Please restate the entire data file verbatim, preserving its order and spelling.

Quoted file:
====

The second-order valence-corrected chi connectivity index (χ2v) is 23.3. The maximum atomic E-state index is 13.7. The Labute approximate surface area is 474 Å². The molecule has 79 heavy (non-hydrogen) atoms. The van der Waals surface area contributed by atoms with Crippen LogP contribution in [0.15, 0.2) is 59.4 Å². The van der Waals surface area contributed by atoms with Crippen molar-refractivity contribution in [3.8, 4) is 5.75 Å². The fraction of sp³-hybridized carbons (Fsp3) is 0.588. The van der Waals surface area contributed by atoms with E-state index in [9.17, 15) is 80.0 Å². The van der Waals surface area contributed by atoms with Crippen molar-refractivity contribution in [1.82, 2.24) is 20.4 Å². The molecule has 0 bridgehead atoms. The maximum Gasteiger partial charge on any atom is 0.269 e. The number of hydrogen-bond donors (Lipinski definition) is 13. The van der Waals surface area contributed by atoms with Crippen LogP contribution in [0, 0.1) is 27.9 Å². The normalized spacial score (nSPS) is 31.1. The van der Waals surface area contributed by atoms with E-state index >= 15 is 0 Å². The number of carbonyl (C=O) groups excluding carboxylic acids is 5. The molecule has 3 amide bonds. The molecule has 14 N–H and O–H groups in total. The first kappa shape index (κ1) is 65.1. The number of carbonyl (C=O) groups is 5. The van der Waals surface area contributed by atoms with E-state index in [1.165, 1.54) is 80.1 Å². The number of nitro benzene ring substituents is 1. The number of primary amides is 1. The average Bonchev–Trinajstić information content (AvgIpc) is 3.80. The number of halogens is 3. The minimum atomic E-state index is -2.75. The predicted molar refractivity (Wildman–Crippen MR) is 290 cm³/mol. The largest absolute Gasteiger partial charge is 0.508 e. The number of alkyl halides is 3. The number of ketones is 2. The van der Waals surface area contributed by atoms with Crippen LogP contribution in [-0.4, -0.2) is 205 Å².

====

The second-order valence-corrected chi connectivity index (χ2v) is 23.3. The maximum atomic E-state index is 13.7. The Labute approximate surface area is 474 Å². The molecule has 79 heavy (non-hydrogen) atoms. The van der Waals surface area contributed by atoms with Crippen LogP contribution in [0.15, 0.2) is 59.4 Å². The van der Waals surface area contributed by atoms with Crippen molar-refractivity contribution in [3.8, 4) is 5.75 Å². The fraction of sp³-hybridized carbons (Fsp3) is 0.588. The van der Waals surface area contributed by atoms with E-state index in [9.17, 15) is 80.0 Å². The van der Waals surface area contributed by atoms with Crippen molar-refractivity contribution in [1.82, 2.24) is 20.4 Å². The molecule has 0 bridgehead atoms. The maximum Gasteiger partial charge on any atom is 0.269 e. The number of hydrogen-bond donors (Lipinski definition) is 13. The van der Waals surface area contributed by atoms with Crippen LogP contribution in [0, 0.1) is 27.9 Å². The normalized spacial score (nSPS) is 31.1. The van der Waals surface area contributed by atoms with E-state index >= 15 is 0 Å². The number of carbonyl (C=O) groups excluding carboxylic acids is 5. The molecule has 3 amide bonds. The molecule has 14 N–H and O–H groups in total. The first kappa shape index (κ1) is 65.1. The number of carbonyl (C=O) groups is 5. The van der Waals surface area contributed by atoms with E-state index in [1.165, 1.54) is 80.1 Å². The number of nitro benzene ring substituents is 1. The number of primary amides is 1. The average Bonchev–Trinajstić information content (AvgIpc) is 3.80. The number of halogens is 3. The minimum atomic E-state index is -2.75. The predicted molar refractivity (Wildman–Crippen MR) is 290 cm³/mol. The largest absolute Gasteiger partial charge is 0.508 e. The number of alkyl halides is 3. The number of ketones is 2. The van der Waals surface area contributed by atoms with Crippen LogP contribution in [-0.4, -0.2) is 205 Å².